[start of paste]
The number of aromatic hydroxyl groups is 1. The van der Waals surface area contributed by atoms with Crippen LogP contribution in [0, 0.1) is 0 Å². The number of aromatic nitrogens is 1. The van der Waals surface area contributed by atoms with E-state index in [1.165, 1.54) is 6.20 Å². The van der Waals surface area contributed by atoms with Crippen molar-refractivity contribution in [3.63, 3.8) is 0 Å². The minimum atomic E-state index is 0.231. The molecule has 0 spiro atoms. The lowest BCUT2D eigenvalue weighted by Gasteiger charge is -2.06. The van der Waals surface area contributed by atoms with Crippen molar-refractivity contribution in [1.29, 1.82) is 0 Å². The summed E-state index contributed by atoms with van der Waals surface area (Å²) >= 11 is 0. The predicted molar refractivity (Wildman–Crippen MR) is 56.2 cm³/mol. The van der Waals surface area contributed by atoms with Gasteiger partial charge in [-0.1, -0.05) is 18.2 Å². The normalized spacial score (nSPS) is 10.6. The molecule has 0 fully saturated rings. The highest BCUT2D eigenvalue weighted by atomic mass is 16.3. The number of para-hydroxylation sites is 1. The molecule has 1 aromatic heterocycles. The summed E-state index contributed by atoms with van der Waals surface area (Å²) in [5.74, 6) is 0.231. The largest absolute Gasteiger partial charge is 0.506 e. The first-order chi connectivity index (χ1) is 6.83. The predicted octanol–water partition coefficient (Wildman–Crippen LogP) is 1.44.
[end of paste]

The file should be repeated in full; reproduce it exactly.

The number of aromatic hydroxyl groups is 1. The van der Waals surface area contributed by atoms with Crippen LogP contribution in [0, 0.1) is 0 Å². The number of aromatic nitrogens is 1. The van der Waals surface area contributed by atoms with E-state index in [1.165, 1.54) is 6.20 Å². The van der Waals surface area contributed by atoms with Crippen molar-refractivity contribution in [3.63, 3.8) is 0 Å². The minimum atomic E-state index is 0.231. The molecule has 0 spiro atoms. The lowest BCUT2D eigenvalue weighted by Gasteiger charge is -2.06. The van der Waals surface area contributed by atoms with Crippen molar-refractivity contribution in [1.29, 1.82) is 0 Å². The summed E-state index contributed by atoms with van der Waals surface area (Å²) >= 11 is 0. The predicted molar refractivity (Wildman–Crippen MR) is 56.2 cm³/mol. The van der Waals surface area contributed by atoms with Gasteiger partial charge in [-0.1, -0.05) is 18.2 Å². The normalized spacial score (nSPS) is 10.6. The molecule has 0 fully saturated rings. The highest BCUT2D eigenvalue weighted by atomic mass is 16.3. The number of para-hydroxylation sites is 1. The molecule has 1 aromatic heterocycles. The summed E-state index contributed by atoms with van der Waals surface area (Å²) in [5.74, 6) is 0.231. The largest absolute Gasteiger partial charge is 0.506 e. The first-order chi connectivity index (χ1) is 6.83. The predicted octanol–water partition coefficient (Wildman–Crippen LogP) is 1.44.